A Journey into Building Your Own Electronic Hardware – Part I
We work at Hexabitz with lots of founders with no prior electronic hardware experience who want to build their own devices and innovate hardware solutions in their respective industries. This is often the most challenging but most rewarding job of any startup founder. Breakthrough innovations come when you mix different disciplines together and cross-pollinate. In this time and age, it’s hardly conceivable that any breakthrough innovation does not contain complex pieces of electronic technology. Electronics are deeply embedded in everything around us. That’s why we call them Embedded Systems!
People with no prior experience building hardware, though, come from quite different backgrounds, and many times they find it difficult to comprehend the cost, time and complexity involved in building physical stuff. Software folks, for example, are used to fast (and almost free) product iterations. They get shocked when they find out about the time and cost it takes to do another hardware revision. People with backgrounds in construction and engineering are used to large budgets and long schedules. However, to them once you can see and touch the actual thing then it must be finished. They cannot comprehend easily that this soulless device still needs a lot of care and firmware / software development to perform its tasks. People with business backgrounds understand complex supply chains and resource management but are not used to tasks taking weeks or even months, which is the actual time you need to perform complex and innovative engineering and design work.
My job at Hexabitz is to learn and educate. I learn from our esteemed customers about their industries and the clever solutions they came up with to solve the challenges they face. Then, I educate them about current technology trends and what works best for their particular scenario and what does not. I also educate them about the process and efforts involved in creating new hardware and suggest the best path forward. Many times, the discussions we have are so insightful and educating for myself and for the customer that I wish we can share them with others to benefit (which we don’t do of course due to disclosure agreements and respecting each other privacy.) This led me, however, to the idea of starting this series of articles sharing our experience building electronic hardware from A to Z. These articles are not meant for professionals in the hardware business but rather for outsiders who want to understand the overall process and embrace it.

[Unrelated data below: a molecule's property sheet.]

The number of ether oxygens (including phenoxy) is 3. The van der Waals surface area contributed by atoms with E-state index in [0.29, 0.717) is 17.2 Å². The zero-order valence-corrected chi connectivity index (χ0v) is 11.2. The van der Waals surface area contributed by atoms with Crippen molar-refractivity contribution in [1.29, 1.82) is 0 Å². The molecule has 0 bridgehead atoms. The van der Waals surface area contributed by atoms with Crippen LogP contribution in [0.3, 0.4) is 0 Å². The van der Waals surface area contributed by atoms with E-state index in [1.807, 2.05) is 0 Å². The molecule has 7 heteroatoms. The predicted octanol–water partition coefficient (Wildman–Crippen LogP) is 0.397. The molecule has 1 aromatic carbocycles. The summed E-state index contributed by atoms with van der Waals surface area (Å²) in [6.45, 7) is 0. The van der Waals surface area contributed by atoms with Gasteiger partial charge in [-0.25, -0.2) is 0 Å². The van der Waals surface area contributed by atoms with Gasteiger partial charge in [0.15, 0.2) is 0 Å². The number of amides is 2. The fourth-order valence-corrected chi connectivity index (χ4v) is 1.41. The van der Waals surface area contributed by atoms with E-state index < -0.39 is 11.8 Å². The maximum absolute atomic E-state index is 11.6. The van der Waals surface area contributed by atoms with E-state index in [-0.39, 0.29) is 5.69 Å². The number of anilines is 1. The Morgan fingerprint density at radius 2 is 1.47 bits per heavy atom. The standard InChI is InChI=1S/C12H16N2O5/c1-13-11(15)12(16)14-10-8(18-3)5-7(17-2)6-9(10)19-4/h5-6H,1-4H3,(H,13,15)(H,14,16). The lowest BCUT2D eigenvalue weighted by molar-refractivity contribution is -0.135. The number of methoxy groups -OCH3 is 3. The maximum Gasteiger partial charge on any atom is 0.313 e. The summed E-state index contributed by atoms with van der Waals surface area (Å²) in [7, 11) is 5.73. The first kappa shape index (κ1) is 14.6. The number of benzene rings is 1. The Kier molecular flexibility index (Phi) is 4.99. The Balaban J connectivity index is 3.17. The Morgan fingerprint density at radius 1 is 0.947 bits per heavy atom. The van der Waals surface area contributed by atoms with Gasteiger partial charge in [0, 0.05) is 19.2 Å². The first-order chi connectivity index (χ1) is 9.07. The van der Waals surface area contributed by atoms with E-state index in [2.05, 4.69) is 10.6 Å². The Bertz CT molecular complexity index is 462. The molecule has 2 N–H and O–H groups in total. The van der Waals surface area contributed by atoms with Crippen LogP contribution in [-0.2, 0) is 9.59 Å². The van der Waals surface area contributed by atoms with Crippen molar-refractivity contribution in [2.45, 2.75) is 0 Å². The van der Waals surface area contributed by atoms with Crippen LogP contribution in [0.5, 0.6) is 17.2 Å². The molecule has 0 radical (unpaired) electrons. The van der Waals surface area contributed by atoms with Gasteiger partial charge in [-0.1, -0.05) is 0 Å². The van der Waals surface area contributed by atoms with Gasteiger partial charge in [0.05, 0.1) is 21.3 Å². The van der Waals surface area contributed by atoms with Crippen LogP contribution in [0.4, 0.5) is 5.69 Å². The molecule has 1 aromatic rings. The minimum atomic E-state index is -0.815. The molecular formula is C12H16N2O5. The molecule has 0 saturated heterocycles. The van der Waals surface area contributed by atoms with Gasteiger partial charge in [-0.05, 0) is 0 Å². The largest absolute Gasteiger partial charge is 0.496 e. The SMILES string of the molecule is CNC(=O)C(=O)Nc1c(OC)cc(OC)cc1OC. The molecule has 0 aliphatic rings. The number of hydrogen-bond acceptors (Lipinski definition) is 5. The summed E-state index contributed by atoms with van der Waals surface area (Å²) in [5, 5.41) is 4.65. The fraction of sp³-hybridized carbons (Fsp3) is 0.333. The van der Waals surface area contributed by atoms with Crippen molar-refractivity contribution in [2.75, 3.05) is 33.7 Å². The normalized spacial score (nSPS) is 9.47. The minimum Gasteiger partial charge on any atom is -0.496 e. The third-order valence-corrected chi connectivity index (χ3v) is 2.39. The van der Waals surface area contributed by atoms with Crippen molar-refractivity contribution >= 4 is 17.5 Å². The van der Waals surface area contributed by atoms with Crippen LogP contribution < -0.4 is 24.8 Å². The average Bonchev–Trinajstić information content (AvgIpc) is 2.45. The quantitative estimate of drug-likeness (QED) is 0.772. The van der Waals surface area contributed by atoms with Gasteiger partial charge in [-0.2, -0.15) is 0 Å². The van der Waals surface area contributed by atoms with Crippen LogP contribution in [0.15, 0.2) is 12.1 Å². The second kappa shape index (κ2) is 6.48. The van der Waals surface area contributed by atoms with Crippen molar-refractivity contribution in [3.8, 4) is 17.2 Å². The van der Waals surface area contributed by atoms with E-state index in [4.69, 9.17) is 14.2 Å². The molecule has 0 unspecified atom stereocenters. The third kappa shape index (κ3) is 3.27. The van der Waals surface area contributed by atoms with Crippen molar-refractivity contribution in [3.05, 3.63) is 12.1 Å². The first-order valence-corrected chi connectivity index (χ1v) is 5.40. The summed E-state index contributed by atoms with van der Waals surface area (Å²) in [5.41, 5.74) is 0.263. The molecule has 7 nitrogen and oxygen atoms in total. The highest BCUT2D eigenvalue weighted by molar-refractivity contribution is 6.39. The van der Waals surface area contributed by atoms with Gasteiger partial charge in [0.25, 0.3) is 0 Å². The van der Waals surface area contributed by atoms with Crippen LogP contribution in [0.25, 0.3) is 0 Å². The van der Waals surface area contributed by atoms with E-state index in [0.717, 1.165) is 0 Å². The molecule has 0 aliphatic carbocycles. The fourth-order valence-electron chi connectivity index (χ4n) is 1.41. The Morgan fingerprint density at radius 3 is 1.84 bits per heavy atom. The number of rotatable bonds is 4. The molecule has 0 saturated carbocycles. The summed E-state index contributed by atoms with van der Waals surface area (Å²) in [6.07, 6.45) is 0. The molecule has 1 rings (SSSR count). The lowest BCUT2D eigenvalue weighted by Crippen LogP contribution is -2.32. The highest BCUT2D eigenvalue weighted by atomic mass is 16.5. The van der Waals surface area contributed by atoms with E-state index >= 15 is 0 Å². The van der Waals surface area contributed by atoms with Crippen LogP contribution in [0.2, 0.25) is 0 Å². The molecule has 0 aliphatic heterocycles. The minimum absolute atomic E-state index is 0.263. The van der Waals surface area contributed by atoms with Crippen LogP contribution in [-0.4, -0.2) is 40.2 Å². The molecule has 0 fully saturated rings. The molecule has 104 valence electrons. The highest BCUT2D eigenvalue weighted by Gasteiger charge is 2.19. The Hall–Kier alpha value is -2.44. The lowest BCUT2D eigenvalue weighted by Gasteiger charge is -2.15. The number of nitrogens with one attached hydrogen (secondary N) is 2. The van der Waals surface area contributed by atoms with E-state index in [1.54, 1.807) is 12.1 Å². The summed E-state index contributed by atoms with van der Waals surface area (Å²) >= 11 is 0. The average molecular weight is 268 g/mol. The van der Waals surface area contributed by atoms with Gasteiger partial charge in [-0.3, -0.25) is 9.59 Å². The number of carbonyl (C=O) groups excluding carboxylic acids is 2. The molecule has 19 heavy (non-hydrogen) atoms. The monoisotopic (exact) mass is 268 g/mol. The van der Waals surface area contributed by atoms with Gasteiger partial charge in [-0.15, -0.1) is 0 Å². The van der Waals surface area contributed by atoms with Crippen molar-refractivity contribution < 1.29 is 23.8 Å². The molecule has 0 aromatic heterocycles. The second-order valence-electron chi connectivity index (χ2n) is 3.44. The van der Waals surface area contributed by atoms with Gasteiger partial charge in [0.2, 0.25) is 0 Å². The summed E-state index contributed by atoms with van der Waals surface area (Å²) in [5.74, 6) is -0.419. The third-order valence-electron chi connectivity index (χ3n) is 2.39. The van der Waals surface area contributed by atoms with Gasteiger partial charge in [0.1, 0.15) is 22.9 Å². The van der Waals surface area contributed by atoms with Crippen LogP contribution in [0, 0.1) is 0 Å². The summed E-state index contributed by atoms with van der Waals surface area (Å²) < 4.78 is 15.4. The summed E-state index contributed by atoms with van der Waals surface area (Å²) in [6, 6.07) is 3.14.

Why is it so important for you as a founder to understand the process of creating hardware rather than just outsource the entire thing to somebody else? Well, you’re going to outsource the thing anyway. But whether you hire your own engineers or find yourself a solution partner or an engineering firm inshore or offshore, you still need to understand the entire process so that:
- You don’t hire the wrong people or wrong firms
- You don’t over-promise your investors and make fancy business plans that are not conceivable
- You don’t throw yourself under the bus severely under-planning your budget and resources
- At the same time, you learn all your options to maneuver and arrive at your goal with minimum risk.
I will try not to delve deeply into technologies and technical terms fearing the risk of getting you bored or distracted but sometimes this is inevitable for the sake of delivering a comprehensive picture.
These series of articles are meant to take you into a journey of the daily work we do at Hexabitz and at many of our partner organizations. At the end of the day, it takes a village (and sometimes the entire world!) to build a product we all enjoy.
Your journey building a new electronic device goes through multiple critical steps and involves several individuals and organizations along the way. Sometimes, you are lucky enough and you can deal with a single organization to run it all. But in most cases, you must deal with at least a few partners and collaborators along the way (including your own team if you have one). The entire process might take anywhere between a few weeks to a year or more. Some people can endure it, but others might find out eventually it’s not worth it. This is an acceptable outcome. Building new stuff might not always be the answer. However, when pieces click together and your hardware innovation really works and changes the world for the better, there’s nothing else that gives you that same sense of pride and satisfaction!
We will go quickly through all major steps required to build and produce your electronic hardware device from scratch in this two-series article and then explain them, in detail, in future articles. I’ll try to keep it short minding your time fellow founders!
1. Research / Concept Development
Time estimation: Few days to 2+ weeks